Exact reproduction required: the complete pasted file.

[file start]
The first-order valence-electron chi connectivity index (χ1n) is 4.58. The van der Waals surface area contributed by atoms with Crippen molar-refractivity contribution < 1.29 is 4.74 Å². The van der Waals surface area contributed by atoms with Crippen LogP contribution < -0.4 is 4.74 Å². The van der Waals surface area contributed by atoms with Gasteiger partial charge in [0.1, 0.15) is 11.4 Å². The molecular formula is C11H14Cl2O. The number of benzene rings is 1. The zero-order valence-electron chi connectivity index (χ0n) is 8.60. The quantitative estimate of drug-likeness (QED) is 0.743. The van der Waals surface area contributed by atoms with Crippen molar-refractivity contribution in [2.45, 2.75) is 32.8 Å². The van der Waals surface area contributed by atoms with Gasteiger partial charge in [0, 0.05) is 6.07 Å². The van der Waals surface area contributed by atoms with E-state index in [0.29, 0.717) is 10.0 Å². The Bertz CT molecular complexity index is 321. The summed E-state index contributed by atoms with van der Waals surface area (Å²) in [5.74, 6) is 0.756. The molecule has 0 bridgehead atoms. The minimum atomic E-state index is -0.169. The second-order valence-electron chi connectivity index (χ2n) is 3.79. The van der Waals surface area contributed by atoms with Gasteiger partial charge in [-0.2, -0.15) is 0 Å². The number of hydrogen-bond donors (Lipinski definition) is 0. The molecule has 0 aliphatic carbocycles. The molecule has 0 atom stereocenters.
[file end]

The first-order valence-electron chi connectivity index (χ1n) is 4.58. The van der Waals surface area contributed by atoms with Crippen molar-refractivity contribution < 1.29 is 4.74 Å². The van der Waals surface area contributed by atoms with Crippen LogP contribution < -0.4 is 4.74 Å². The van der Waals surface area contributed by atoms with Gasteiger partial charge in [0.1, 0.15) is 11.4 Å². The molecular formula is C11H14Cl2O. The number of benzene rings is 1. The zero-order valence-electron chi connectivity index (χ0n) is 8.60. The quantitative estimate of drug-likeness (QED) is 0.743. The van der Waals surface area contributed by atoms with Crippen molar-refractivity contribution in [2.45, 2.75) is 32.8 Å². The van der Waals surface area contributed by atoms with Gasteiger partial charge in [0, 0.05) is 6.07 Å². The van der Waals surface area contributed by atoms with E-state index in [0.29, 0.717) is 10.0 Å². The Bertz CT molecular complexity index is 321. The summed E-state index contributed by atoms with van der Waals surface area (Å²) in [5.74, 6) is 0.756. The molecule has 0 bridgehead atoms. The minimum atomic E-state index is -0.169. The second-order valence-electron chi connectivity index (χ2n) is 3.79. The van der Waals surface area contributed by atoms with Gasteiger partial charge in [-0.2, -0.15) is 0 Å². The number of hydrogen-bond donors (Lipinski definition) is 0. The molecule has 0 aliphatic carbocycles. The molecule has 0 atom stereocenters.